This is all the Cleveland Browns fault.
Deshaun Watson was set to sign a contract with the Atlanta Falcons. It was so set that the Falcons had already made some Watson jerseys and were planning a press conference. The Browns, who at that point seemed to be out of the running, decided to make a decision that sent show waves throughout the league.
In a last-ditch effort to secure Watson, they offered him $230 million, all guaranteed.
It was a no-brainer for Watson, who would have to settle multiple massage lawsuits, and with no guarantee, he would be the same player he was before missing almost two years of football. It was an offer that he couldn’t refuse.
The NFL does not like to give out guaranteed contracts. The CBA is heavily in favor of the owners, and they want to keep it that way. The Ravens waited too long for Lamar Jackson’s extension. If they had locked him in before Watson’s deal, they wouldn’t have been staring at a situation where a former MVP who has never been in trouble and has led the Ravens to multiple playoff appearances was being asked to take less than Watson.
This is why 2022 was doomed to fail for the Ravens.
Don’t let the media fool you. Jackson is still an elite player in the NFL. He only played 11 full games this season, but if you expand his numbers out over 17 games, he would have had 31 total TDs and 4600 total yards.
It also should be noted that both times Jackson was hurt, the last two years have been in the pocket, so his running hasn’t made him injury prone.
There was a lot of speculation on if Jackson should have tried to play hurt, but if you listen to his teammates, they know that it wouldn’t have been wise for his career to go out on the field with an unstable knee.
The Ravens could have protected him more in the media, but now that the season is over, they can make it right.
BSO sources tell me that Jackson loves the city of Baltimore and his teammates, but he would like to be more involved in some of the franchise’s decision-making. The Ravens are looking for a new offensive coordinator and dire need of wide receivers. Around the league, Wide Receivers had no issues with Jackson, who has led the league in TD passes once in his career but was more concerned with Greg Roman’s offensive system.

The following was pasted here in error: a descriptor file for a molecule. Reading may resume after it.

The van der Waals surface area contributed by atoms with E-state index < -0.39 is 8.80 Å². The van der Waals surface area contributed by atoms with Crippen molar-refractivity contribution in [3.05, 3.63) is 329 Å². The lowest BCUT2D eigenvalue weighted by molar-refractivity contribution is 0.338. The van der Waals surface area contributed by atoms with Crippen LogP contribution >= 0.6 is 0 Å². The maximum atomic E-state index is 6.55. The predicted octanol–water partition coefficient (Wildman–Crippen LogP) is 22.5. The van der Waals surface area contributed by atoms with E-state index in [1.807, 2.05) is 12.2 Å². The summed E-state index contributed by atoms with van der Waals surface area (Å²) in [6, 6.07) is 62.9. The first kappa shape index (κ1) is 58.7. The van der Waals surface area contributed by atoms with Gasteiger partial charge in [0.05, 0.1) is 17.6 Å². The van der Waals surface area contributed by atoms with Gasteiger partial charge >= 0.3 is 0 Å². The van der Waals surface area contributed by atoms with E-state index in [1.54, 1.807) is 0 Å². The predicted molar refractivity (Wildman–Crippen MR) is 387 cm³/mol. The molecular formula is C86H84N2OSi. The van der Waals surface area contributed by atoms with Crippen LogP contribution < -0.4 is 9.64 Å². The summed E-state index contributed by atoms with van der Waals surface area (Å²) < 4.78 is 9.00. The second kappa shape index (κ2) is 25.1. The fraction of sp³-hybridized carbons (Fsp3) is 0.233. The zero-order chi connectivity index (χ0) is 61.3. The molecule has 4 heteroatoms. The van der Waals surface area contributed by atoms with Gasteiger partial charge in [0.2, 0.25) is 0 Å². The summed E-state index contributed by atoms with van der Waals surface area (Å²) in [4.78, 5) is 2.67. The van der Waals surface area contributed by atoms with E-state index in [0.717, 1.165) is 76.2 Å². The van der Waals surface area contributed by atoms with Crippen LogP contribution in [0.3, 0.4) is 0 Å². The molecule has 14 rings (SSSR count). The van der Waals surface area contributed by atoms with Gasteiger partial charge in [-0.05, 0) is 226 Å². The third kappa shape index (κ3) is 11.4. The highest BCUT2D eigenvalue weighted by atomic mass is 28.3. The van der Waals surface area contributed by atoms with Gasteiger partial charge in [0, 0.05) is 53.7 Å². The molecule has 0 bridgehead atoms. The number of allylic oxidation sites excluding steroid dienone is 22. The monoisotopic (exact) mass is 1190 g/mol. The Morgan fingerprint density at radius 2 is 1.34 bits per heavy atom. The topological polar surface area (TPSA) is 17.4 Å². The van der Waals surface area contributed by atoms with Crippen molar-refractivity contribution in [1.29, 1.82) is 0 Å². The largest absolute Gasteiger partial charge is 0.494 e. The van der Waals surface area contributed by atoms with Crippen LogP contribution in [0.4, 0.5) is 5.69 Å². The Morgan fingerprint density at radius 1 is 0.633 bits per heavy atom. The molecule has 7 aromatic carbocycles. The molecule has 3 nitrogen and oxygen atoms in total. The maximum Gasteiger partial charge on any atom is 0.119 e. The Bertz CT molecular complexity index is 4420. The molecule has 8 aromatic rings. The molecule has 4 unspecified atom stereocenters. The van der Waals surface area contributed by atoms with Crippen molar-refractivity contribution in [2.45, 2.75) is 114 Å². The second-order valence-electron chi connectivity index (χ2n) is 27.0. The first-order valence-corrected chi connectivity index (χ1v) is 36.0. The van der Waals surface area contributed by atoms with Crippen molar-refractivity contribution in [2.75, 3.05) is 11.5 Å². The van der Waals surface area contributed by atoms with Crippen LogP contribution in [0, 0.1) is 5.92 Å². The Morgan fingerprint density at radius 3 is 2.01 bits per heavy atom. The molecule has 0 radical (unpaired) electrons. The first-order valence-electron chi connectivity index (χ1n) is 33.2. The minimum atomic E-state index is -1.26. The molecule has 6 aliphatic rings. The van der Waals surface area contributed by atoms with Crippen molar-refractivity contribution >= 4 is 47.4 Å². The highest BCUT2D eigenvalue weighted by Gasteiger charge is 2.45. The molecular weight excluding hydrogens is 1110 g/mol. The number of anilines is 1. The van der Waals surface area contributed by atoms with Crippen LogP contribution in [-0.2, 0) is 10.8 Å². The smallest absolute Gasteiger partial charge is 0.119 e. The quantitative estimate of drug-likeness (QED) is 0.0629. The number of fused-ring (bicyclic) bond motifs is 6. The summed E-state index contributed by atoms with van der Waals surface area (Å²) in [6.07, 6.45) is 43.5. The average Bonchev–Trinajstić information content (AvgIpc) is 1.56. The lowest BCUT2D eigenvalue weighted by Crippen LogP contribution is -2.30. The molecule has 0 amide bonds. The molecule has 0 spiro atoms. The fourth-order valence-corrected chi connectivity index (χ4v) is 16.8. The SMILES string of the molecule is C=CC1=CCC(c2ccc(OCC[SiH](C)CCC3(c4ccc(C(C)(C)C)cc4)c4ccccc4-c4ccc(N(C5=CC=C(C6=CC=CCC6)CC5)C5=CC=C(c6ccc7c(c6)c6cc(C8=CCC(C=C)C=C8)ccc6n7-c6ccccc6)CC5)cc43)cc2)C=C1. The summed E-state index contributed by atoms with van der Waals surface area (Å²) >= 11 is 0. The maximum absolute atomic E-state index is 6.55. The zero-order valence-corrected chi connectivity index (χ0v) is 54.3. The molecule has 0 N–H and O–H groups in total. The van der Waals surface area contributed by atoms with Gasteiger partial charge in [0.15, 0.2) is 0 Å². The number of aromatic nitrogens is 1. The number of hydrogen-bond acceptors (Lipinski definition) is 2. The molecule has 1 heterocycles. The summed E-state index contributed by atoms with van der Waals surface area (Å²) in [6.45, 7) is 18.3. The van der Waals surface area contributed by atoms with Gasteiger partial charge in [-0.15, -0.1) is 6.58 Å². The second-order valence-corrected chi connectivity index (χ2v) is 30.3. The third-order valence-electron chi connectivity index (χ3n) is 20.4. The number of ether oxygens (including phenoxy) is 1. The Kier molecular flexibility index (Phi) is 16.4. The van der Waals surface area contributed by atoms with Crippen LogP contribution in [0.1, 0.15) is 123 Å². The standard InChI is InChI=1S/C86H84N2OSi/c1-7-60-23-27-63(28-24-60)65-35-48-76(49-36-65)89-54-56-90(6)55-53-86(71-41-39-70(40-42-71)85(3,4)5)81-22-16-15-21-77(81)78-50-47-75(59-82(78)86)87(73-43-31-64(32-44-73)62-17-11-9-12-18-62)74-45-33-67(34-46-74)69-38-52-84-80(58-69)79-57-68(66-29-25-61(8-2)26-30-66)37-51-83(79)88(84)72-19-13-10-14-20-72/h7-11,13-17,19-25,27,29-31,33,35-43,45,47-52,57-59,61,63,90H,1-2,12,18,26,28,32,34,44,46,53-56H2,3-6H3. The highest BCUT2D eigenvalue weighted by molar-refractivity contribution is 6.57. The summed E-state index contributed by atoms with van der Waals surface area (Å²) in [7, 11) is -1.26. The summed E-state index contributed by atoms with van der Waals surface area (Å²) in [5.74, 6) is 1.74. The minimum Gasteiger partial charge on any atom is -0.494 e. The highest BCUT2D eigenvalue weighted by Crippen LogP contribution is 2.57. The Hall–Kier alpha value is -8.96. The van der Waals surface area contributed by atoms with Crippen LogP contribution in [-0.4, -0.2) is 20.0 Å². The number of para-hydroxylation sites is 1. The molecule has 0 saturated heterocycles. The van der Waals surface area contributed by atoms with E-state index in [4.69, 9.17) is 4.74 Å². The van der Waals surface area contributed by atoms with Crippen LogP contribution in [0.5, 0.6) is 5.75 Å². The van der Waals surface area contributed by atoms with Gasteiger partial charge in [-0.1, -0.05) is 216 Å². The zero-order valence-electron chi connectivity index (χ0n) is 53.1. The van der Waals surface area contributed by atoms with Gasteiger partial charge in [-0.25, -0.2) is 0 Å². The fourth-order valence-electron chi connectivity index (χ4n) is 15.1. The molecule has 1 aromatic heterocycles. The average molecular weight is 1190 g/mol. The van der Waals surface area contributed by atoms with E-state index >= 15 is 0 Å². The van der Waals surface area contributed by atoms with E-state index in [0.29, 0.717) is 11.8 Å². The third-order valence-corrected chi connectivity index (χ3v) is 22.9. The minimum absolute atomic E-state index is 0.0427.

Jackson’s pass attempts have been up the last two seasons, and you should expect that the new offensive coordinator will be tasked with running a more pro-style offense similar to the one Jackson ran at Lousiville. Early in Jackson’s career, it made sense to be that run-heavy, but he has evolved passed that point that should be the focal point.
As far as the contract, BSO sources tell me the Ravens will not match what Deshaun Watson got with the Browns. I have been told that NFL owners were incensed with Browns ownership for giving out that type of deal, so no team will likely give any QB that type of contract going forward.
At this point, both Jackson and the Ravens want to work it out, and the number to get it down will be around $200 million in guarantees or a little less. Jackson also will be more involved in the decision-making of the franchise, which is what you would expect from a franchise QB.
The Ravens have the ability to use the Franchise Tag, but that would really put pressure on their salary cap situation, so in the end it would be best to get a long-term deal done so they can focus on upgrading the roster.
If you are a Ravens fan, I would be cautiously optimistic.